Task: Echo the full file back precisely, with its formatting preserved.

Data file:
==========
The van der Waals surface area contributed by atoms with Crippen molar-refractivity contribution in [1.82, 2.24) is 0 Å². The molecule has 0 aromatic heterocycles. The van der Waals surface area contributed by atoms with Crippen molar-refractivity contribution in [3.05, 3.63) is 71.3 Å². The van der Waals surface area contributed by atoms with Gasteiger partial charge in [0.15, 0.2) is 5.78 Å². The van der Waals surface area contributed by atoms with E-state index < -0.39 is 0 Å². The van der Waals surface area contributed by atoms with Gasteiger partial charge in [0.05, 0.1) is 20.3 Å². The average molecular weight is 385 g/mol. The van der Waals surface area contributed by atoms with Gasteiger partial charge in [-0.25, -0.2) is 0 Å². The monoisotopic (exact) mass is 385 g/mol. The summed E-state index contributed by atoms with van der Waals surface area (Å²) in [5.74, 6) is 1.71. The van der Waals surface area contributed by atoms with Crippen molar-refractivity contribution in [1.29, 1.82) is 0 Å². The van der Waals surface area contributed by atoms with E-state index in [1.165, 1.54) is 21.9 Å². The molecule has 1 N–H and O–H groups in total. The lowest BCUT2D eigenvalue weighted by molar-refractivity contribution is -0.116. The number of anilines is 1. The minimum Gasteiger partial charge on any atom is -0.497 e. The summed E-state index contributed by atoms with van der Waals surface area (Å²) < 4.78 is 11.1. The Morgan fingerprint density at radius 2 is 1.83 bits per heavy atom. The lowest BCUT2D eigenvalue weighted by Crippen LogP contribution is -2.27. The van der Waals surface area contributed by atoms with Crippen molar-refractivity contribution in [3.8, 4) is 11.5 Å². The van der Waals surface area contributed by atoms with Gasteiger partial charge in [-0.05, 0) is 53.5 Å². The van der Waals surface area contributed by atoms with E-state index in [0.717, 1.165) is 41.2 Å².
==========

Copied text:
The van der Waals surface area contributed by atoms with Crippen molar-refractivity contribution in [1.82, 2.24) is 0 Å². The molecule has 0 aromatic heterocycles. The van der Waals surface area contributed by atoms with Crippen molar-refractivity contribution in [3.05, 3.63) is 71.3 Å². The van der Waals surface area contributed by atoms with Gasteiger partial charge in [0.15, 0.2) is 5.78 Å². The van der Waals surface area contributed by atoms with E-state index < -0.39 is 0 Å². The van der Waals surface area contributed by atoms with Gasteiger partial charge in [0.05, 0.1) is 20.3 Å². The average molecular weight is 385 g/mol. The van der Waals surface area contributed by atoms with Gasteiger partial charge in [-0.25, -0.2) is 0 Å². The monoisotopic (exact) mass is 385 g/mol. The summed E-state index contributed by atoms with van der Waals surface area (Å²) in [5.74, 6) is 1.71. The van der Waals surface area contributed by atoms with Crippen molar-refractivity contribution in [1.29, 1.82) is 0 Å². The van der Waals surface area contributed by atoms with E-state index in [1.165, 1.54) is 21.9 Å². The molecule has 1 N–H and O–H groups in total. The lowest BCUT2D eigenvalue weighted by molar-refractivity contribution is -0.116. The number of anilines is 1. The minimum Gasteiger partial charge on any atom is -0.497 e. The summed E-state index contributed by atoms with van der Waals surface area (Å²) < 4.78 is 11.1. The Morgan fingerprint density at radius 2 is 1.83 bits per heavy atom. The lowest BCUT2D eigenvalue weighted by Crippen LogP contribution is -2.27. The van der Waals surface area contributed by atoms with Crippen molar-refractivity contribution in [3.8, 4) is 11.5 Å². The van der Waals surface area contributed by atoms with Gasteiger partial charge in [-0.05, 0) is 53.5 Å². The van der Waals surface area contributed by atoms with E-state index in [0.717, 1.165) is 41.2 Å².